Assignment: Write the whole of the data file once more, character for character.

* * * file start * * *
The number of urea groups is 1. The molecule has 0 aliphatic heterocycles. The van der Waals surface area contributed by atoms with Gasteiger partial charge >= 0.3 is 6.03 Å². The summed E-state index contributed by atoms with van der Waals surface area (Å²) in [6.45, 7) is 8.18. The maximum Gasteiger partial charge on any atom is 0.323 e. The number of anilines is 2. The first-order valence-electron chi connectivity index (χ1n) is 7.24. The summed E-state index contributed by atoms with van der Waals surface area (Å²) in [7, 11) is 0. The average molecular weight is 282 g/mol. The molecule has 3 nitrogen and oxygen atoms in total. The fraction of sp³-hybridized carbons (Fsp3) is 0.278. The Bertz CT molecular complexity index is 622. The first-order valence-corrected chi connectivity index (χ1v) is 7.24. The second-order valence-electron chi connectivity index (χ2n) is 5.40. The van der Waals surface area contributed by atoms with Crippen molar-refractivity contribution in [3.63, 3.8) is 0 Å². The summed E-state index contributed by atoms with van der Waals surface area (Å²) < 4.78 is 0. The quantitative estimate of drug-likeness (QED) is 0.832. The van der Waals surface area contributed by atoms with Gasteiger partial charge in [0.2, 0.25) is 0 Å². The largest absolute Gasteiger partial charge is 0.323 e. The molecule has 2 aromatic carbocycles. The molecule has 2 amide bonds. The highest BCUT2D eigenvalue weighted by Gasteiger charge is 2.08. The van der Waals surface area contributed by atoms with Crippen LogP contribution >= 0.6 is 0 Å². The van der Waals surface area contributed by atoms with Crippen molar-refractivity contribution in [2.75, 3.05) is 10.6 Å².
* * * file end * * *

The number of urea groups is 1. The molecule has 0 aliphatic heterocycles. The van der Waals surface area contributed by atoms with Gasteiger partial charge >= 0.3 is 6.03 Å². The summed E-state index contributed by atoms with van der Waals surface area (Å²) in [6.45, 7) is 8.18. The maximum Gasteiger partial charge on any atom is 0.323 e. The number of anilines is 2. The first-order valence-electron chi connectivity index (χ1n) is 7.24. The summed E-state index contributed by atoms with van der Waals surface area (Å²) in [7, 11) is 0. The average molecular weight is 282 g/mol. The molecule has 3 nitrogen and oxygen atoms in total. The fraction of sp³-hybridized carbons (Fsp3) is 0.278. The Bertz CT molecular complexity index is 622. The first-order valence-corrected chi connectivity index (χ1v) is 7.24. The second-order valence-electron chi connectivity index (χ2n) is 5.40. The van der Waals surface area contributed by atoms with Crippen molar-refractivity contribution in [3.63, 3.8) is 0 Å². The summed E-state index contributed by atoms with van der Waals surface area (Å²) < 4.78 is 0. The quantitative estimate of drug-likeness (QED) is 0.832. The van der Waals surface area contributed by atoms with Gasteiger partial charge in [0.2, 0.25) is 0 Å². The largest absolute Gasteiger partial charge is 0.323 e. The molecule has 2 aromatic carbocycles. The molecule has 2 amide bonds. The highest BCUT2D eigenvalue weighted by Gasteiger charge is 2.08. The van der Waals surface area contributed by atoms with Crippen LogP contribution >= 0.6 is 0 Å². The van der Waals surface area contributed by atoms with Crippen molar-refractivity contribution in [2.75, 3.05) is 10.6 Å².